At one point in his life, he was ashamed of his mother, who worked in a hospital to give him everything he wanted and needed while his friends came from affluent families filled with doctors and lawyers. It was only later in life that he appreciated the work she did to provide for him.
"But when you talked about me, media, guess what? Behind you, I saw my mama. When you told me what I couldn't do; When you told me what I didn't do;. When you told me what I'd never be; I saw my mama pushing that cart."
It was his mother who lit the fire that create Prime Time. Just as Sharpe fought to give his grandmother everything she wanted, Sanders did the same for his own mother. He set out to change the game, to turn the defensive back job into something more and to earn quarterback wages working as a dynamic corner and return-man. And he did it for his mother -- to give her everything she wanted and to ensure she'd never have to work a day in her life.
"Many of my naysayers said, 'You know, Prime didn't tackle' ... Since 1989, I tackled, every bill my mama has ever given me. Haven't. Missed. One. Next time they say Prime didn't tackle, make sure you let 'em know: Yes he did."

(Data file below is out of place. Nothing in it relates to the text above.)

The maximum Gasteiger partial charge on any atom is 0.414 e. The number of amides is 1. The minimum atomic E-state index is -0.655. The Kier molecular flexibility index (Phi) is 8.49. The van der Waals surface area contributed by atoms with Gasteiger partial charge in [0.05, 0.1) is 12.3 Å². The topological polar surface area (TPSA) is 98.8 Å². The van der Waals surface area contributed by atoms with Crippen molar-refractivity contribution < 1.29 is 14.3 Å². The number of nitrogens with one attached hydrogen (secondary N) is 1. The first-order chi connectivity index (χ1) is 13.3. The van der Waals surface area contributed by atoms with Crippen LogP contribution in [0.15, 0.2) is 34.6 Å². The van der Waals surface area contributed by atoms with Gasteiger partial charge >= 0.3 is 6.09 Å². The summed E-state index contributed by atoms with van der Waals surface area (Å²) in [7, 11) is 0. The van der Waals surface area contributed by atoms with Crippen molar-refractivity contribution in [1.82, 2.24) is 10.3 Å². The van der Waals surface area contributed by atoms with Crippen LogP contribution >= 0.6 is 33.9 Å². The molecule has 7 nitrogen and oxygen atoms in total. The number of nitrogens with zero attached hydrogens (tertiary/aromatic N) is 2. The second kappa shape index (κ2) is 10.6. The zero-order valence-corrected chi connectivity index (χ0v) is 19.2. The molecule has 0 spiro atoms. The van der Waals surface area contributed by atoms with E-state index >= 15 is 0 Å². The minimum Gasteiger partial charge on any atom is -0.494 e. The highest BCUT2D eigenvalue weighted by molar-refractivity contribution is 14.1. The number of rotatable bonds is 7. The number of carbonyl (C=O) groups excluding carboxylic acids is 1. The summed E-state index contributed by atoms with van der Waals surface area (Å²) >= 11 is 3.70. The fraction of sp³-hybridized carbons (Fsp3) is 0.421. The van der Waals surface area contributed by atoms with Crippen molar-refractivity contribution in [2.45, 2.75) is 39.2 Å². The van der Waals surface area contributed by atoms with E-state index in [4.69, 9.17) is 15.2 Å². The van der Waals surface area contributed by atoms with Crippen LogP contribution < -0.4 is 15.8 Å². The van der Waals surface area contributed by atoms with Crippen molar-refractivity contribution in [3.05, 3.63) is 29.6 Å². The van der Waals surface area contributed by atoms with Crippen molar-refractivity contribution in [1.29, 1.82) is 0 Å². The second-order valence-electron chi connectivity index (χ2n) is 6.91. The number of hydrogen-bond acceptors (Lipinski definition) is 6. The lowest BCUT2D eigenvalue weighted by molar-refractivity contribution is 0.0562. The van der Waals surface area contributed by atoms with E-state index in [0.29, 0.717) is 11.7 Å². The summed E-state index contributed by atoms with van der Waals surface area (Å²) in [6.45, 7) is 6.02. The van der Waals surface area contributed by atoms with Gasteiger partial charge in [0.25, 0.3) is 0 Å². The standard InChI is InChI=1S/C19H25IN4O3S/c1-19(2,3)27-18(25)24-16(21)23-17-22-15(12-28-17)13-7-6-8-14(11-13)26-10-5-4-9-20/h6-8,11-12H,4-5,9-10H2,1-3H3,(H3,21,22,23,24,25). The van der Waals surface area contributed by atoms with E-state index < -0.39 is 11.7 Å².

From Sanders and Sharpe, it was plain to see the drive it takes to make it in the NFL. It takes a fire, motivation and God-given ability, and both players were working with something more in mind. Each was able to pinpoint individual moments that flicked a switch and served as fuel to the fire that burned within for years to come, eventually resulting in a Hall of Fame NFL career.
Normally, I'd barely bat an eyelash at Hall of Fame speeches. The last I remember watching and connecting with was Dave Niehaus' speech, which I had a real, vested interest in as a Seattle native who grew up with his voice. On Saturday night, I felt like I had a connection with Sanders and Sharpe after each opened up and shared tales of their youth and family life. Those upbringings shaped who they became, both on and off the field, and added a human element to the persona each has portrayed.
Mary Potter and Connie Knight should be proud of the boys they raised, the players those boys developed into and the well-spoken men who were enshrined among the NFL greats on Saturday evening. And we all should be thankful they shared their stories in a passionate, articulate way during the crowning moment of their careers.
If you missed the Hall of Fame enshrinement ceremony, you can view video of Sharpe's speech here and Sanders' speech here. Also be sure to check out our recap of Ed Sabol's speech and presentation, which includes a link to his amazing final project for NFL Films.